Any professional in any profession that requires a license, if they practice long enough, will have some dissatisfied person that may lead to some sort of a claim against them. If you practice law long enough, you'll get one. If you practice medicine long enough, you'll get one. Many of you may have already had them. But you can take solace in the fact that if you stay within the reasonable education, training, and experience that you have, and it's taught by respective institutions or training programs, then you'll be safe and you’ll be following the standard of care.
The standard of care, once more, is “comparing yourself to peers in your specialty that are undertaking to perform procedures that are applied to the level of performance to other specialists in that field.” So, again, if there's a group of you, and you deviate from that group, it may be a little bit of an issue, but if you're being reasonably prudent, and you're taking all the right precautions and proper steps, researching and backing it up by some kind of judgment, you will be safe in following the standard of care.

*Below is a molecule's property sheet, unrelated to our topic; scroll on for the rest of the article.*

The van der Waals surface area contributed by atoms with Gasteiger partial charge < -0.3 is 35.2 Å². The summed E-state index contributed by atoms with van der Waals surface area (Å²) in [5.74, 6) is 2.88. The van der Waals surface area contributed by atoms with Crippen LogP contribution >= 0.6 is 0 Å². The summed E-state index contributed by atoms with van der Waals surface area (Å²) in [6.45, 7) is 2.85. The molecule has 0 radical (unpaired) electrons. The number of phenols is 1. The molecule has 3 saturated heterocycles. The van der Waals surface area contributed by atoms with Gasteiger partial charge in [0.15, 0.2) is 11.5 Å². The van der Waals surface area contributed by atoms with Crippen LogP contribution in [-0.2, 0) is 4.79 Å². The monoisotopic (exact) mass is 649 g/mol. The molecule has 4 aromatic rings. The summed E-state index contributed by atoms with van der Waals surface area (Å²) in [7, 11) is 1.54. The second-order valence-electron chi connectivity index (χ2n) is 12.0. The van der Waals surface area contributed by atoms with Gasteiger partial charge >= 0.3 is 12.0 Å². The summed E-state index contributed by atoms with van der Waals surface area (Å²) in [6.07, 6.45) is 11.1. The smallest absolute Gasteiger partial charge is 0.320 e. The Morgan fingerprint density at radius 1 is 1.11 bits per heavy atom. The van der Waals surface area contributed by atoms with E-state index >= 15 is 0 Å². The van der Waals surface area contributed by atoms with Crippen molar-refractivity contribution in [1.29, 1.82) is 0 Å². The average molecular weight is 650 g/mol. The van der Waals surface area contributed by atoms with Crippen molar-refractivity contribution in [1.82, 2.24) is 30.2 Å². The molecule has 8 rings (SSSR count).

There is another doctrine that you should be aware of as well. A reasonably prudent doctor who has a choice between two paths to make a decision should not be held liable if they chose one path and it didn't work out, given that it is more of a judgment call. Part of the art of doctoring or being a health professional, and less of the science, is where the doctor says, “Let's try this method, and let's see how that goes and then if we have to pivot later on, then we can pivot there,” as long as that choice is one that a reasonably prudent doctor would make in using their professional judgment. There's another safe harbor there for you.
Don't be afraid if somebody who's conventionally trained is saying that's not “standard of care,” or your patients explained to you that their PCP said that your treatments are not standard of care. If you've backed it up with your education, training, and experience, you can explain to the patient that, “Yes, of course, ‘standard of care’ is not the same for me as it is for your PCP who doesn't have the same training.”
And with that knowledge, I hope you all sleep better tonight, and if you have any questions at all, reach out to us at Functional Lawyer.